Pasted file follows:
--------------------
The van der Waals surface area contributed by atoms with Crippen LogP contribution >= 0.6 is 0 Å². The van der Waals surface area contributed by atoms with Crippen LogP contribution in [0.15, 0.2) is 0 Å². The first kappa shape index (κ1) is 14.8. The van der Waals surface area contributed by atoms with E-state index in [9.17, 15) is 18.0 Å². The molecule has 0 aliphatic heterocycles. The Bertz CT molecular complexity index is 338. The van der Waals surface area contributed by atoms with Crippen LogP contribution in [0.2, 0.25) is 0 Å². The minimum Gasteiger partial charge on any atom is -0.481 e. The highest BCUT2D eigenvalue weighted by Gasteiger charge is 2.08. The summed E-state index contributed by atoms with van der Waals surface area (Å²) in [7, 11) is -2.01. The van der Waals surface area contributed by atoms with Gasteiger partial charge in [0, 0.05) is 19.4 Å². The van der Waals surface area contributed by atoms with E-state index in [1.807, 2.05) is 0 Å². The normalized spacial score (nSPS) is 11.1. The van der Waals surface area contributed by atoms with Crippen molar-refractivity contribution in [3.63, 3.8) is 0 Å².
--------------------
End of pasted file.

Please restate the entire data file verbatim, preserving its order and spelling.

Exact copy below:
The van der Waals surface area contributed by atoms with Crippen LogP contribution >= 0.6 is 0 Å². The van der Waals surface area contributed by atoms with Crippen LogP contribution in [0.15, 0.2) is 0 Å². The first kappa shape index (κ1) is 14.8. The van der Waals surface area contributed by atoms with E-state index in [9.17, 15) is 18.0 Å². The molecule has 0 aliphatic heterocycles. The Bertz CT molecular complexity index is 338. The van der Waals surface area contributed by atoms with Crippen LogP contribution in [0.2, 0.25) is 0 Å². The minimum Gasteiger partial charge on any atom is -0.481 e. The highest BCUT2D eigenvalue weighted by Gasteiger charge is 2.08. The summed E-state index contributed by atoms with van der Waals surface area (Å²) in [7, 11) is -2.01. The van der Waals surface area contributed by atoms with Gasteiger partial charge in [0, 0.05) is 19.4 Å². The van der Waals surface area contributed by atoms with E-state index in [1.807, 2.05) is 0 Å². The normalized spacial score (nSPS) is 11.1. The van der Waals surface area contributed by atoms with Crippen molar-refractivity contribution in [3.63, 3.8) is 0 Å².